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FLOWERS v. REGO

May 18, 1988

CONNIE FLOWERS, PLAINTIFF,
v.
ROBERT REGO, et al, DEFENDANTS



The opinion of the court was delivered by: WOODS

 HENRY WOODS, UNITED STATES DISTRICT JUDGE.

 Pending now is the motion for summary judgment of the separate defendant Robert Rego. For the reasons that follow the motion is granted.

 BACKGROUND

 The plaintiff, Connie Flowers, a white female, brought this action under Title VII of the Civil Rights Act of 1964, 42 U.S.C. § 2000e et seq. In her complaint she alleges, inter alia, that she was discharged by the defendant Cliff Peck Chevrolet in retaliation for her complaints of sexual harassment by the defendant Robert Rego, a male co-worker employed by Cliff Peck as a car salesman. She also alleges that the conduct of the defendants constitutes the tort of intentional infliction of emotional distress (outrage) as defined by Arkansas law. Rego has moved to dismiss the claims against him arguing: (1) that the court lacks jurisdiction over claims of alleged discrimination against him because the plaintiff failed to pursue administrative remedies against him as required by 42 U.S.C. § 2000e-5(b) and (f); (2) that he is not an "employer" subject to liability under 42 U.S.C. § 2000e-1(b); and (3) that since the court has no jurisdiction under Title VII, it therefore has no jurisdiction over the pendent state law claim.

 Based upon the plaintiff's EEOC complaint against Cliff Peck Chevrolet, excerpts from his own deposition, the deposition of the plaintiff and the deposition of Cliff Peck, IV, Rego submits as undisputed that there was no EEOC charge filed against him, that he was a non-supervisory employee and that, in fact, the plaintiff had supervisory authority over him. The only "fact" which is controverted by the plaintiff is that she was Rego's supervisor. However, that fact is immaterial as it has not been alleged by either party that Rego, a car salesman, held any supervisory or managerial position with Cliff Peck Chevrolet. The remaining "facts" the plaintiff would dispute are not facts at all, but are merely different interpretations of the applicable law.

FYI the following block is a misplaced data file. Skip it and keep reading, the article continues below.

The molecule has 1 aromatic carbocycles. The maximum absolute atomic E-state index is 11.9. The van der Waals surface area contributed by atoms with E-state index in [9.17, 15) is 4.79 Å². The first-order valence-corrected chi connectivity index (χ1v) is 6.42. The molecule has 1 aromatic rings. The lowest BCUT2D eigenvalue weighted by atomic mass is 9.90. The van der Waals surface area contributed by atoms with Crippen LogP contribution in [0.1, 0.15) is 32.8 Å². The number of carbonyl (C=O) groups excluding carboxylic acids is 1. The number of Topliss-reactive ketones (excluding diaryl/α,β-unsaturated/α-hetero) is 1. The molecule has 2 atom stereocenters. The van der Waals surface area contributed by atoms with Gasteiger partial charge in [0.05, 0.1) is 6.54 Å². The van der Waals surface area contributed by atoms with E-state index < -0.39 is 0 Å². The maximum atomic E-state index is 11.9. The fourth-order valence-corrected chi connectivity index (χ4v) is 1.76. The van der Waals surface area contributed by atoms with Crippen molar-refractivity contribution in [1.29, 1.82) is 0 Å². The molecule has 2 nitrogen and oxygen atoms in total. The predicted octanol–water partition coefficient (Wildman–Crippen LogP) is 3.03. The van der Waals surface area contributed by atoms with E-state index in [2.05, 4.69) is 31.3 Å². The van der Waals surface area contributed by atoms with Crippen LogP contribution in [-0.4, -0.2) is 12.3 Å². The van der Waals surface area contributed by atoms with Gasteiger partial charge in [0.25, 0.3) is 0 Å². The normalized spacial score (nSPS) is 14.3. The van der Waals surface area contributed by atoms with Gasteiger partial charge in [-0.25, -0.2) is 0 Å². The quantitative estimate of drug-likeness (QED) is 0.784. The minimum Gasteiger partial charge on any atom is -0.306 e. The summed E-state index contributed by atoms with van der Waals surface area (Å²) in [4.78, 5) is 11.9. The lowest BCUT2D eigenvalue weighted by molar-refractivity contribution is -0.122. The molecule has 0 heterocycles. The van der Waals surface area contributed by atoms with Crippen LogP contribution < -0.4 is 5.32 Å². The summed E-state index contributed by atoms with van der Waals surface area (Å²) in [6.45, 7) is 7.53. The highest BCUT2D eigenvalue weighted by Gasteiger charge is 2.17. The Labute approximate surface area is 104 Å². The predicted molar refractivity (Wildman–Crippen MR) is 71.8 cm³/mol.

DISCUSSION

 In her brief the plaintiff concedes that an EEOC charge was never filed against Rego and that Rego is not an employer within Title VII. But the plaintiff argues that it was not necessary to file an EEOC claim against Rego because the allegations made against Cliff Peck Chevrolet, Rego's employer, were based upon Rego's conduct. The plaintiff then states, without citation to authority, that "Rego does not have to be an employer as defined by Title VII before he can be sued in federal court for acts of discrimination against a co-employee."

 The court further finds that it has no independent basis for federal jurisdiction over the plaintiff's state law claims against Rego. The plaintiff states in her brief, in a conclusory fashion, that "Plaintiff alleges that diversity of citizenship does exist in the instant case." There is no further explanation of the basis for this allegation, nor is there any reference to pleadings which could substantiate the claim. The plaintiff's complaint alleges only that the plaintiff is a "citizen of the United States of America who resides in Pulaski County, Arkansas." It does not allege the state of which the plaintiff is a citizen, nor does it allege the citizenship of either defendant. Such a pleading is patently defective and fails to invoke the court's diversity jurisdiction. See cases cited at note 751, 28 U.S.C.A. § 1332.

 Accordingly, Rego's motion for summary judgment is granted and the plaintiff's claims against him are hereby dismissed.

 IT IS SO ORDERED this 18th day of May, 1988

19880518

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